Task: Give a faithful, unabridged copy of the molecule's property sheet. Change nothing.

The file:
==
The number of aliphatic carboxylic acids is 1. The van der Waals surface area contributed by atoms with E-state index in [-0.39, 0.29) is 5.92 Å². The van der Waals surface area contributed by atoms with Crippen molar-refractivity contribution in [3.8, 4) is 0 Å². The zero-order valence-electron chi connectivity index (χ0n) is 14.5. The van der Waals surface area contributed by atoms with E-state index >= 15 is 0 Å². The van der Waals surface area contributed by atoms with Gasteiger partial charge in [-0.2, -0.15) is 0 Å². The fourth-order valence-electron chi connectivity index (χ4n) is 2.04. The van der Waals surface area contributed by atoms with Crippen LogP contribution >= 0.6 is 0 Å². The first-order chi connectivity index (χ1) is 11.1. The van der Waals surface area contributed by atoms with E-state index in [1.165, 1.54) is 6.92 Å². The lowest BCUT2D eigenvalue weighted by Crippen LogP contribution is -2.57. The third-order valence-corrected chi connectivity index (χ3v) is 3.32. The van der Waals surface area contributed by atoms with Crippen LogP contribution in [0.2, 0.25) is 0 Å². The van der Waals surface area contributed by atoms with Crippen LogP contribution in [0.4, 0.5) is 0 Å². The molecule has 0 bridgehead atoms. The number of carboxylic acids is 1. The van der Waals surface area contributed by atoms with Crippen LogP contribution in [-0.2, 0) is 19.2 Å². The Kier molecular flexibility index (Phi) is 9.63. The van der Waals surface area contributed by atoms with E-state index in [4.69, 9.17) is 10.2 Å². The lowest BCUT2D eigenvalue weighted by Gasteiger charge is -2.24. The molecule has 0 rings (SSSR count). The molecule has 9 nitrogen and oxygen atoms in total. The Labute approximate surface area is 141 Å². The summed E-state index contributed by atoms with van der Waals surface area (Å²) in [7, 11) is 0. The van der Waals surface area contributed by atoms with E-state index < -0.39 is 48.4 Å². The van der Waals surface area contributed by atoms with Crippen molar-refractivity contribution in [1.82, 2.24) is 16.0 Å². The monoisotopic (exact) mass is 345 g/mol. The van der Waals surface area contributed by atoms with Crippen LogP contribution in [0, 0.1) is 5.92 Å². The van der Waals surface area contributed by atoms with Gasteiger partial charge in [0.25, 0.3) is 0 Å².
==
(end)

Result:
The number of aliphatic carboxylic acids is 1. The van der Waals surface area contributed by atoms with E-state index in [-0.39, 0.29) is 5.92 Å². The van der Waals surface area contributed by atoms with Crippen molar-refractivity contribution in [3.8, 4) is 0 Å². The zero-order valence-electron chi connectivity index (χ0n) is 14.5. The van der Waals surface area contributed by atoms with E-state index >= 15 is 0 Å². The van der Waals surface area contributed by atoms with Gasteiger partial charge in [-0.2, -0.15) is 0 Å². The fourth-order valence-electron chi connectivity index (χ4n) is 2.04. The van der Waals surface area contributed by atoms with Crippen LogP contribution >= 0.6 is 0 Å². The first-order chi connectivity index (χ1) is 11.1. The van der Waals surface area contributed by atoms with E-state index in [1.165, 1.54) is 6.92 Å². The lowest BCUT2D eigenvalue weighted by Crippen LogP contribution is -2.57. The third-order valence-corrected chi connectivity index (χ3v) is 3.32. The van der Waals surface area contributed by atoms with Crippen LogP contribution in [0.2, 0.25) is 0 Å². The van der Waals surface area contributed by atoms with Crippen LogP contribution in [0.4, 0.5) is 0 Å². The molecule has 0 bridgehead atoms. The number of carboxylic acids is 1. The van der Waals surface area contributed by atoms with Crippen LogP contribution in [-0.2, 0) is 19.2 Å². The Kier molecular flexibility index (Phi) is 9.63. The van der Waals surface area contributed by atoms with E-state index in [4.69, 9.17) is 10.2 Å². The lowest BCUT2D eigenvalue weighted by Gasteiger charge is -2.24. The molecule has 0 rings (SSSR count). The molecule has 9 nitrogen and oxygen atoms in total. The Labute approximate surface area is 141 Å². The summed E-state index contributed by atoms with van der Waals surface area (Å²) in [7, 11) is 0. The van der Waals surface area contributed by atoms with E-state index < -0.39 is 48.4 Å². The van der Waals surface area contributed by atoms with Crippen molar-refractivity contribution in [1.82, 2.24) is 16.0 Å². The monoisotopic (exact) mass is 345 g/mol. The van der Waals surface area contributed by atoms with Crippen LogP contribution in [0, 0.1) is 5.92 Å². The van der Waals surface area contributed by atoms with Gasteiger partial charge in [0.25, 0.3) is 0 Å².